OpenAI Announces WebGPT Q&A AI

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OpenAI has developed WebGPT, an AI model for long question-answering based on GPT-3. WebGPT can use web search queries to collect references in support of its answer, and on Reddit questions its answers were preferred by human judges to the most voted answer 69% of the time.

The announcement was made on the OpenAI blog. WebGPT is a version of OpenAI’s pre-trained GPT-3 natural language processing (NLP) model that has been refined to use a web browser to perform search engine queries, follow links, and cite sources. The model is trained on a dataset collected from the Explain Like I’m 5 (ELI5) subreddit using a combination of supervised learning and reinforcement learning (RL) incorporating human feedback, and can generate responses from paragraph length to open-ended questions on a wide range of topics. According to OpenAI:

Human feedback and tools such as web browsers offer a promising path to general-purpose, reliable AI systems. Our current system is struggling with difficult or unknown circumstances, but still represents significant progress in this direction.

Although question-answering (QA) has long been a topic of AI research, most datasets have focused on simple “trivia” type questions with short answers. In 2019, in an effort to create smarter digital assistants, a team of researchers from Facebook and Google proposed a Long Question Answering Task (LFQA), which requires AI to produce richer answers to more complex questions. and open. The team also collected a large dataset taken from the ELI5 subreddit for training and benchmarking LFQA models, consisting of questions (and associated answers) ranging from the mundane (Why do item prices always end with “.99” instead of “.00”?) to the imponderable (Why do people give Reddit Gold to admins?).

OpenAI’s GPT-3 model performed quite well when evaluated on QA benchmarks, scoring up to 71.2% on the TriviaQA benchmark without adjustment. However, like many language models, GPT-3 hallucinates; that is, it generates answers that seem reasonable but are factually incorrect. To address this problem, many researchers have augmented deep learning QA models with an information retrieval mechanism that can query a knowledge base to provide additional context to the model’s decoder mechanism that generates answers. .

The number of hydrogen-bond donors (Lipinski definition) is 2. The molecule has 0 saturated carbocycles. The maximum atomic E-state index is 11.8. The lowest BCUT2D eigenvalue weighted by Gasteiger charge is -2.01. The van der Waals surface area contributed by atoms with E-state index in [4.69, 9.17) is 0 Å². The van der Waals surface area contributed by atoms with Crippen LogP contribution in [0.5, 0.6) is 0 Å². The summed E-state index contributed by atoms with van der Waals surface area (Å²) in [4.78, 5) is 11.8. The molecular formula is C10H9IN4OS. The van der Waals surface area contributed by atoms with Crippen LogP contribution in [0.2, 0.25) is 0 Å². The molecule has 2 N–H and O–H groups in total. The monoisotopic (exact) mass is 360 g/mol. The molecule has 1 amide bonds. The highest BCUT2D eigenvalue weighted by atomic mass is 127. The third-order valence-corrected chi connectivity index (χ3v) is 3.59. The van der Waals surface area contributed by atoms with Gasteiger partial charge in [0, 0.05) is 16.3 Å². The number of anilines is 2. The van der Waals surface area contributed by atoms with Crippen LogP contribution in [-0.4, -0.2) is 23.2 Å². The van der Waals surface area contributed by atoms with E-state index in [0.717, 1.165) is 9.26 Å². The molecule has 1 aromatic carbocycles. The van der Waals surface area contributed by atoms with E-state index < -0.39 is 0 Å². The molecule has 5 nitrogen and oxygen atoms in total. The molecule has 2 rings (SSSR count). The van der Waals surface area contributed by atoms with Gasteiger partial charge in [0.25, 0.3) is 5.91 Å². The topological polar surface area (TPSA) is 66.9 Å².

OpenAI used a similar approach, but instead of including information retrieval in the model, they trained their model to interact directly with a web search engine: a task “that humans can do well and a language model can imitate”. The team first developed a web browsing environment that can be controlled via text commands produced by a pre-trained GPT-3 model. The model is then operated as an RL agent: given the environment consisting of a question and the current web browser page, the agent generates a command, such as issuing a search query, tracking a link, extracting context from a page, or generating a final result. This agent is refined using a combination of supervised learning on human-generated examples and RL using a reward model.

The team evaluated WebGPT on both the ELI5 dataset and TriviaQA. For the ELI5 evaluation, OpenAI collected the top-voted response from Reddit and also had human demonstrators generate responses using the same web browsing environment as the model. The researchers hired contractors to compare the WebGPT responses to these human-created responses, with the WebGPT responses being preferred over the Reddit response 69% of the time and the demonstrator responses 56% of the time. On the TriviaQA benchmark, WebGPT outperformed GPT-3, producing answers that were true 75% of the time and “both true and informative” 54% of the time.

InfoQ has previously covered other efforts to improve the performance of the AI ​​language model using external knowledgebases, including Baidu’s ERNIE 3.0, which is trained on a knowledge graph, and Facebook’s BlenderBot 2.0 Chatbot. , which can use internet searches for additional conversational context. More recently, DeepMind developed Retrieval Enhanced TRansfOrmers (RETRO), a method to augment a pre-trained Transformer model by incorporating information retrieval into the model’s attention mechanism.

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